@alison – hmm, we’re agreeing, that’s not on. Speaking of nit combs, do you have the Minor Ailments Scheme in England do you know? I only know about it because @simon told me about it.

  • #9513

    Alison
    Keymaster

    I’d never heard of it but Boots (who mightn’t be a nice as your local friendly pharmacist but do have a good website) tell me that it is available in some areas – you seem to need to talk to your GP who can advise on whether it is available locally http://www.boots.com/en/Pharmacy-Health/Prescription-Services/Minor-ailment-service/

    That’s my new thing learned for the day, anything else is just a bonus.

  • #9514

    Tim
    Keymaster

    Ooh, I see I can use it to get free stuff for my impetigo, threadworm and nappy rash! I just use it to get free ibuprofen from Simon currently.

  • #9515

    Peter Childs
    Participant

    Quick check with Google says Minor Aliment Service is Normal even Standard in Scotland. and a Postcode Lottery in England, however no harm in asking.

  • #9517

    Tim
    Keymaster

    @peterchilds – Scotland does something right after all! ;-)

  • #9518

    Annette A
    Participant

    Going back to @tim ‘s post#2 – you do have to tell your car insurer, but isnt it illegal for them to raise your premiums because of it? I’m sure I was told that at some point. Disability discrimination, or something.
    But the chance of getting reasonable life insurance is almost nil. (If you’ve already got it, they can’t take it away, I think…)
    Tip: Dont pay for increased travel insurance – there are a number of companies who specialise in people who other companies charge double for. And their prices can actually be lower…So go googling before shelling out.
    Tip: redefine perfection. Perfection is not perfect blood sugars, its knowing what to do about those that are out of range. And that comes with practise (which you will get alot of).
    I thought I had to apply for my certificate for free prescriptions rather than being given it – maybe I’m wrong (it was a long time ago…)
    Tip: You can eat anything. Anything. ANYTHING! Ignore all those well meaing non-diabetics who tell you that you cant eat biscuits/chocolate/bananas/grapes/whatever. If you want to eat it, and you can calculate/guesstimate the carbs in it, You Can Eat It. Its your choice.

  • #9519

    Tim
    Keymaster

    Yes, I would second @annette‘s point that you can eat anything. No need for special diets or avoiding things – just balance the carbs versus the insulin.

  • #9522

    Anonymous

    Thanks! I am lucky enough to have a Nurse Consultant (!) who tells me she is one of only 20 odd in the country, to say that she has been a godsend might not be overstating it! The GP was crap – without ever having met me had decided from the initial blood work that I was a type 2 and needed to lose weight and exercise more (I run an 8 min mile, cycle and swim regularly as well as walk three big dogs twice a day!).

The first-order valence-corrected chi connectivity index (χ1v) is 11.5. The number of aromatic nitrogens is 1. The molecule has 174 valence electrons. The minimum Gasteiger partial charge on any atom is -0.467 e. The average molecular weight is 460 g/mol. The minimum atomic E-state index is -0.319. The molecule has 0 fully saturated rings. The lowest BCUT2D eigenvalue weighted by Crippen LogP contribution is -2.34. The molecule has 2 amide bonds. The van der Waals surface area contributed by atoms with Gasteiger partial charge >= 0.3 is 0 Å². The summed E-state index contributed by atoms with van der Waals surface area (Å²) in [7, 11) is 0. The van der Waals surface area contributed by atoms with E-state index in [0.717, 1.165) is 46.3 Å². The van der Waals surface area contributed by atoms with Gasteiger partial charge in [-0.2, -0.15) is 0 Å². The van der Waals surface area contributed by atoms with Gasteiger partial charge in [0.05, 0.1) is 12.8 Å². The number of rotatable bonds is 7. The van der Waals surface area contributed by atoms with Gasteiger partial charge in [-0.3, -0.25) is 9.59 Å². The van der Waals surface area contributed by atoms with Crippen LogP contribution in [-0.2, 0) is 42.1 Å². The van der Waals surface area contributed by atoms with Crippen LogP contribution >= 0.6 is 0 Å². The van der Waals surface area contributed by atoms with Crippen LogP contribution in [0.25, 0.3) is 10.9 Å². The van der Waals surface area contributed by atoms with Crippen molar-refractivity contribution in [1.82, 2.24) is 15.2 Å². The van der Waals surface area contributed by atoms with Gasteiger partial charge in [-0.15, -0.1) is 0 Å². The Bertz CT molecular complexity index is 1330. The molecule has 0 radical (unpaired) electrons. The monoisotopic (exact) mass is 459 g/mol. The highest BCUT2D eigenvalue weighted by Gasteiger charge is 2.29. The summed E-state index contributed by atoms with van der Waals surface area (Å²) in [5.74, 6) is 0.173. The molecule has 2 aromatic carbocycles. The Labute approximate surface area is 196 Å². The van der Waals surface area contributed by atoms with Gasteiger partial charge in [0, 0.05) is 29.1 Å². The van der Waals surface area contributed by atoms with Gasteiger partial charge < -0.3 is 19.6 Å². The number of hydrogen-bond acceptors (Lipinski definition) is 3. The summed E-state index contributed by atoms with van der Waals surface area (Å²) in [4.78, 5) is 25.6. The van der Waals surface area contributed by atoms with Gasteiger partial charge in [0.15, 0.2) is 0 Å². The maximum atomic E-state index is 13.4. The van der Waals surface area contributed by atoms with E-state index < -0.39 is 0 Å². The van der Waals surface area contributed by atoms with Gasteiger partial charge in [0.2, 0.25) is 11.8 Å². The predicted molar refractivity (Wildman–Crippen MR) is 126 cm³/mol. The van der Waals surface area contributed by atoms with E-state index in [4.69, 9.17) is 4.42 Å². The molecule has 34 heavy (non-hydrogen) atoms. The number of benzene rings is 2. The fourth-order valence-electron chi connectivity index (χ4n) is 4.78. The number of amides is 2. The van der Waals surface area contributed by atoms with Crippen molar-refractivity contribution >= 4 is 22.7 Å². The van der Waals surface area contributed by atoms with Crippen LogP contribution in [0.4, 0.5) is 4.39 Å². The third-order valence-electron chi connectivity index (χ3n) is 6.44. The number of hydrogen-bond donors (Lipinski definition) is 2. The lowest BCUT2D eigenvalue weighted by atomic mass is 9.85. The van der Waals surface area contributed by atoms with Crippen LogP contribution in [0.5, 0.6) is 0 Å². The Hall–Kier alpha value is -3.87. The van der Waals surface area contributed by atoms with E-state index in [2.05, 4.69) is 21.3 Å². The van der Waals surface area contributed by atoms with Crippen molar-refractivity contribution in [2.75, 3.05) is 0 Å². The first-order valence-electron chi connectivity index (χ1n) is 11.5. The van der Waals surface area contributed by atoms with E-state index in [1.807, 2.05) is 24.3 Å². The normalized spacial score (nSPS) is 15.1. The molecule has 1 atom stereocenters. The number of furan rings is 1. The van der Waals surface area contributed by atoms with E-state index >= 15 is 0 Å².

Having burst out laughing at the GP and asked for a breakdown of the diagnosis I was then referred to a ‘specialist’. Oh, I was also prescribed 500mg of metformin and given a BG monitor and told ‘don’t go mad on testing yourself’.

    The specialist turned out to be my NC (or DSNC) who after hearing about the symptoms, timeline and my current state as well as reviewing the results of the bloodwork immediately put me onto insulin (now been on it for a week and have had the dosage increased 50% over the last 4 days). I was told to stop the metformin, to test at least 8 times a day – and the more the better to start with as has been mentioned above, more data equals better decision making.

    Am now waiting for the results of more bloodwork ‘cos they also think I might have celiac (oh the joy!). Have also now met a specialist diatician and have a follow up with the doctor in a couple of weeks.

    Can’t wait to get on a DAFNE course, although have been told that I will have to wait to see if I go into a ‘honeymoon’.

    So many little things to learn!

  • #9524

    Alison
    Keymaster

    It sounds like you’ve found yourself a good one there Paul, keep hold of her!

  • #9529

    Anonymous

    A non-diabetic gave this saying to me from another situation, its not a tip as such but I do find the sentiment usefully applies to diabetes.

    “God grant us the serenity to accept the things we cannot change,
    Courage to change the things we can,
    And wisdom to know the difference”

  • #9530

    Annette A
    Participant

    And a shovel to bury the bodies of the people we had to kill on the way to working out which was which…

  • #9531

    Tim
    Keymaster

    Ha ha ha ha! :-)